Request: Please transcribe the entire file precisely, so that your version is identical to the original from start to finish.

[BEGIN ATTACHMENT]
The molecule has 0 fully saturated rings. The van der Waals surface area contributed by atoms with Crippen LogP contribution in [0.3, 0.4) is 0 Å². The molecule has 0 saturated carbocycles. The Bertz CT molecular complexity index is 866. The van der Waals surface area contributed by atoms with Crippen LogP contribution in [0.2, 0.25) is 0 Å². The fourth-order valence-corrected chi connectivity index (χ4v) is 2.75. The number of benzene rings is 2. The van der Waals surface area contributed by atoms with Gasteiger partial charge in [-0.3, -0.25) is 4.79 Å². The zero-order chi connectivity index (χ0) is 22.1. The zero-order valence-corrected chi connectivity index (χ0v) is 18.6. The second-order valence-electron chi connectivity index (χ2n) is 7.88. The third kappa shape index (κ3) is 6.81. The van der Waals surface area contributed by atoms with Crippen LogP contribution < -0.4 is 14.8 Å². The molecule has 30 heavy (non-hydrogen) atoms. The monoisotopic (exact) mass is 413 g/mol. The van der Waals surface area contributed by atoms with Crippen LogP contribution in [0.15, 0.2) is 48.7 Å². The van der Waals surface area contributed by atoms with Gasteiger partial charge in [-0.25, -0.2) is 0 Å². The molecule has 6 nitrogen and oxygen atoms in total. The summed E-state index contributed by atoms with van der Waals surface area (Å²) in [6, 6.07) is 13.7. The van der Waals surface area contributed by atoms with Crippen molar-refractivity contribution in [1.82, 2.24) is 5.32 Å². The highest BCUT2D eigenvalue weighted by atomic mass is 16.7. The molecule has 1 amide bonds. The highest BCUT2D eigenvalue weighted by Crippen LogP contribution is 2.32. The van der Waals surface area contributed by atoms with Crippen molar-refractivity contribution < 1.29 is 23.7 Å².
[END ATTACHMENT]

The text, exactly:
The molecule has 0 fully saturated rings. The van der Waals surface area contributed by atoms with Crippen LogP contribution in [0.3, 0.4) is 0 Å². The molecule has 0 saturated carbocycles. The Bertz CT molecular complexity index is 866. The van der Waals surface area contributed by atoms with Crippen LogP contribution in [0.2, 0.25) is 0 Å². The fourth-order valence-corrected chi connectivity index (χ4v) is 2.75. The number of benzene rings is 2. The van der Waals surface area contributed by atoms with Gasteiger partial charge in [-0.3, -0.25) is 4.79 Å². The zero-order chi connectivity index (χ0) is 22.1. The zero-order valence-corrected chi connectivity index (χ0v) is 18.6. The second-order valence-electron chi connectivity index (χ2n) is 7.88. The third kappa shape index (κ3) is 6.81. The van der Waals surface area contributed by atoms with Crippen LogP contribution < -0.4 is 14.8 Å². The molecule has 30 heavy (non-hydrogen) atoms. The monoisotopic (exact) mass is 413 g/mol. The van der Waals surface area contributed by atoms with Crippen LogP contribution in [0.15, 0.2) is 48.7 Å². The van der Waals surface area contributed by atoms with Gasteiger partial charge in [-0.25, -0.2) is 0 Å². The molecule has 6 nitrogen and oxygen atoms in total. The summed E-state index contributed by atoms with van der Waals surface area (Å²) in [6, 6.07) is 13.7. The van der Waals surface area contributed by atoms with Crippen molar-refractivity contribution in [1.82, 2.24) is 5.32 Å². The highest BCUT2D eigenvalue weighted by atomic mass is 16.7. The molecule has 1 amide bonds. The highest BCUT2D eigenvalue weighted by Crippen LogP contribution is 2.32. The van der Waals surface area contributed by atoms with Crippen molar-refractivity contribution < 1.29 is 23.7 Å².